As President Reagan declared: “In advancing freedom, we Americans carry a special burden—a belief in the dignity of man in the sight of the God who gave birth to this country. This is central to our being. A century-and-a-half ago, Thomas Jefferson told the world, ‘The mass of mankind has not been born with saddles on their backs….’ Freedom is America’s core. We must never deny it nor forsake it. Should the day come when we Americans remain silent in the face of armed aggression, then the cause of America, the cause of freedom, will have been lost and the great heart of this country will have been broken.”

Our heart has never been broken. Americans have always answered the call, and because they have, imperialism, fascism, Nazism, and Stalinism have all been defeated; Europe is democratic and at peace; Imperial Japan has been replaced with a Japan that is at peace with its neighbors and is a key strategic ally of the U.S.; Kuwait, Saudi Arabia and Iraq are free of Saddam’s brutal Bathist domination; Afghanistan is free of Taliban rule; and the world is becoming a better place.

Too often, it is forgotten that this tradition of sacrifice started with our Founding Fathers. Like the many brave men and women in uniform today, our nation’s founders pledged their “lives, fortunes, and sacred honor” for the cause of freedom.

Most of our Founders were men of means: wealthy land owners and lawyers—men with much to lose. They knew that by signing the Declaration of Independence, they were, in essence, signing their own death warrants. Before the document was even fully signed, 42,000 British troops were waiting off the coast, ready to bring down the full might, fury, wealth and power of the British Empire on those they viewed as traitors.

The 56 signers of the Declaration were hunted like dogs. Those in British (and loyalist) controlled areas like New York were forced to flee for their lives immediately. The rest went about the work of liberation, serving their country, as their families went into hiding or faced British abuse. Several died from the wounds or the travails of the subsequent war or were jailed and tortured as traitors. Wives, children, families and friends of these great men were killed, imprisoned, harassed, and their personal wealth plundered. Thirty percent of the signers were stripped of all their possessions.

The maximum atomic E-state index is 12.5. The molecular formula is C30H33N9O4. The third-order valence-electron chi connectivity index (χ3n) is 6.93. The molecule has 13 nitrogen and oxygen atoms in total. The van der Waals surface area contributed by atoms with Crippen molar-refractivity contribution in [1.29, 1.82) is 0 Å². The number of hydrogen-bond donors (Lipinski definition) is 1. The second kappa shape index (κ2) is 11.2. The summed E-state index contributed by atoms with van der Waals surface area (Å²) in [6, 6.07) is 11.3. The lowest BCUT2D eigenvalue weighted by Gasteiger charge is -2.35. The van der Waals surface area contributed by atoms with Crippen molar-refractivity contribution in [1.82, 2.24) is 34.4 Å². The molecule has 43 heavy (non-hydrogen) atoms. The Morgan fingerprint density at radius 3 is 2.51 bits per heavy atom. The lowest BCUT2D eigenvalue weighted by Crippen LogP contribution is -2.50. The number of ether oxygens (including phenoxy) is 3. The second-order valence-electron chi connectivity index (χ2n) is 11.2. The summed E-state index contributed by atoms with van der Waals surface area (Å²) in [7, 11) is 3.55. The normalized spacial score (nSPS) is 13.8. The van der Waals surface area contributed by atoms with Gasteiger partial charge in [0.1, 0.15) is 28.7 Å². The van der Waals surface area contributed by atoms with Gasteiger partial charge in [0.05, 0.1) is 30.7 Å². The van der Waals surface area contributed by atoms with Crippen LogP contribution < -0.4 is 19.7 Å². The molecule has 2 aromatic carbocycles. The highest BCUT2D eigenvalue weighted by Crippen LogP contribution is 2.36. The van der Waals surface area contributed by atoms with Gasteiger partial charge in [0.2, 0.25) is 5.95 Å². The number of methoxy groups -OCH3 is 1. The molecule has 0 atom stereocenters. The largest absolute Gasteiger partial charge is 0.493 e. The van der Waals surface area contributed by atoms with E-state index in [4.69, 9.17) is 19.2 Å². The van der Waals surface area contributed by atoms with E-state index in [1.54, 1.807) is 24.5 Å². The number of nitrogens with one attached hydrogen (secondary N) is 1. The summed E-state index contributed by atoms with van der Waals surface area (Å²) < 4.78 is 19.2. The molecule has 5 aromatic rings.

The signers never doubted the high price they would pay for their country’s liberty. John Hancock of Massachusetts, after making his famously large signature, even declared: “There! His Majesty can now read my name without spectacles, and can now double his reward of 500 pounds for my head. That is my defiance.”

Freedom has never been free, but from those brave souls of 1776 to those showing their “defiance” against terror today, Americans have always been willing to pay the necessary price. The freedom we enjoy today has been purchased not only with treasure, but with generations of blood, sweat and tears.

Paine was right: “Tyranny, like hell, is not easily conquered.” But the freedom we enjoy is the glorious triumph of our patriots’ work. As we mark the birth of our nation—and the birth of freedom in nations that have never truly known it—let us not forget the love of country and willingness to sacrifice that marked their difficult labors.

We cannot fully appreciate our nation’s birth without remembering those who risked it all to make it happen, and those today who do the same to protect it.

Booker Stallworth is communications director for the Evergreen Freedom Foundation in Olympia, Wash.